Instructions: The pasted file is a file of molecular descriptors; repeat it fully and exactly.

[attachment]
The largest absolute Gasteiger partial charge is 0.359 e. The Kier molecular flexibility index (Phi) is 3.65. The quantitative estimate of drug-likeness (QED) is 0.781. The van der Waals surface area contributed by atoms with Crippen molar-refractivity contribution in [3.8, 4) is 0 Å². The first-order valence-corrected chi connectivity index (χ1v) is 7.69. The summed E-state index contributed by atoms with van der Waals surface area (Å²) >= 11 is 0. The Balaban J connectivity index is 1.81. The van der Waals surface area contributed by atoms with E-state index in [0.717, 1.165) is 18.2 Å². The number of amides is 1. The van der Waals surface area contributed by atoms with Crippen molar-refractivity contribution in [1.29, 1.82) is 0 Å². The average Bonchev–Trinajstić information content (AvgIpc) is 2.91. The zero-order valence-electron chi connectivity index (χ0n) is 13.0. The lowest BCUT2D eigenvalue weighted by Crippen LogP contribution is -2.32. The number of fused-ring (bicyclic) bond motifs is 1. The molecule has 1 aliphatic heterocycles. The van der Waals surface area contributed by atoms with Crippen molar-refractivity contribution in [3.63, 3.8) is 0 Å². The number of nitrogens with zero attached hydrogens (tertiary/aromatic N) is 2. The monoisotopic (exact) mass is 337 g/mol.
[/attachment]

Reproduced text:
The largest absolute Gasteiger partial charge is 0.359 e. The Kier molecular flexibility index (Phi) is 3.65. The quantitative estimate of drug-likeness (QED) is 0.781. The van der Waals surface area contributed by atoms with Crippen molar-refractivity contribution in [3.8, 4) is 0 Å². The first-order valence-corrected chi connectivity index (χ1v) is 7.69. The summed E-state index contributed by atoms with van der Waals surface area (Å²) >= 11 is 0. The Balaban J connectivity index is 1.81. The van der Waals surface area contributed by atoms with E-state index in [0.717, 1.165) is 18.2 Å². The number of amides is 1. The van der Waals surface area contributed by atoms with Crippen molar-refractivity contribution in [1.29, 1.82) is 0 Å². The average Bonchev–Trinajstić information content (AvgIpc) is 2.91. The zero-order valence-electron chi connectivity index (χ0n) is 13.0. The lowest BCUT2D eigenvalue weighted by Crippen LogP contribution is -2.32. The number of fused-ring (bicyclic) bond motifs is 1. The molecule has 1 aliphatic heterocycles. The van der Waals surface area contributed by atoms with Crippen molar-refractivity contribution in [3.63, 3.8) is 0 Å². The number of nitrogens with zero attached hydrogens (tertiary/aromatic N) is 2. The monoisotopic (exact) mass is 337 g/mol.